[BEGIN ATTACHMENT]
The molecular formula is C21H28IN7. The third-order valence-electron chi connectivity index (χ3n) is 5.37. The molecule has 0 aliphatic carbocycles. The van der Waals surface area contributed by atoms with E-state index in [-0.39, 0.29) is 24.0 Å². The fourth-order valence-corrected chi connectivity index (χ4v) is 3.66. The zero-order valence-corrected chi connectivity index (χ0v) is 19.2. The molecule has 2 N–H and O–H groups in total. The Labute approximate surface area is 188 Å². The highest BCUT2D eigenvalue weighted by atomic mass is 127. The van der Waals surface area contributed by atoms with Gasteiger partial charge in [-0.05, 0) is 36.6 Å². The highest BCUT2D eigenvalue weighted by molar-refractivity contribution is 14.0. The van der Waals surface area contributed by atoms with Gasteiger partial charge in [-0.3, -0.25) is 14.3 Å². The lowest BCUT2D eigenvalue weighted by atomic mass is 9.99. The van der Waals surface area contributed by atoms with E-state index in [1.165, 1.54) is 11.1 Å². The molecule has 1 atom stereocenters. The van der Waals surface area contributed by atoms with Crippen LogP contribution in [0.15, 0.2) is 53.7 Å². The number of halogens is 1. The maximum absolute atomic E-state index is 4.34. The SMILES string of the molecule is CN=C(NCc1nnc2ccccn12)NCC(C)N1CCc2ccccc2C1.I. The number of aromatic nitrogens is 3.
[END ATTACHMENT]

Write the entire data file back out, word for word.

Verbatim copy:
The molecular formula is C21H28IN7. The third-order valence-electron chi connectivity index (χ3n) is 5.37. The molecule has 0 aliphatic carbocycles. The van der Waals surface area contributed by atoms with E-state index in [-0.39, 0.29) is 24.0 Å². The fourth-order valence-corrected chi connectivity index (χ4v) is 3.66. The zero-order valence-corrected chi connectivity index (χ0v) is 19.2. The molecule has 2 N–H and O–H groups in total. The Labute approximate surface area is 188 Å². The highest BCUT2D eigenvalue weighted by atomic mass is 127. The van der Waals surface area contributed by atoms with Gasteiger partial charge in [-0.05, 0) is 36.6 Å². The highest BCUT2D eigenvalue weighted by molar-refractivity contribution is 14.0. The van der Waals surface area contributed by atoms with Gasteiger partial charge in [-0.3, -0.25) is 14.3 Å². The lowest BCUT2D eigenvalue weighted by atomic mass is 9.99. The van der Waals surface area contributed by atoms with E-state index in [1.165, 1.54) is 11.1 Å². The molecule has 1 atom stereocenters. The van der Waals surface area contributed by atoms with Crippen LogP contribution in [0.15, 0.2) is 53.7 Å². The number of halogens is 1. The maximum absolute atomic E-state index is 4.34. The SMILES string of the molecule is CN=C(NCc1nnc2ccccn12)NCC(C)N1CCc2ccccc2C1.I. The number of aromatic nitrogens is 3.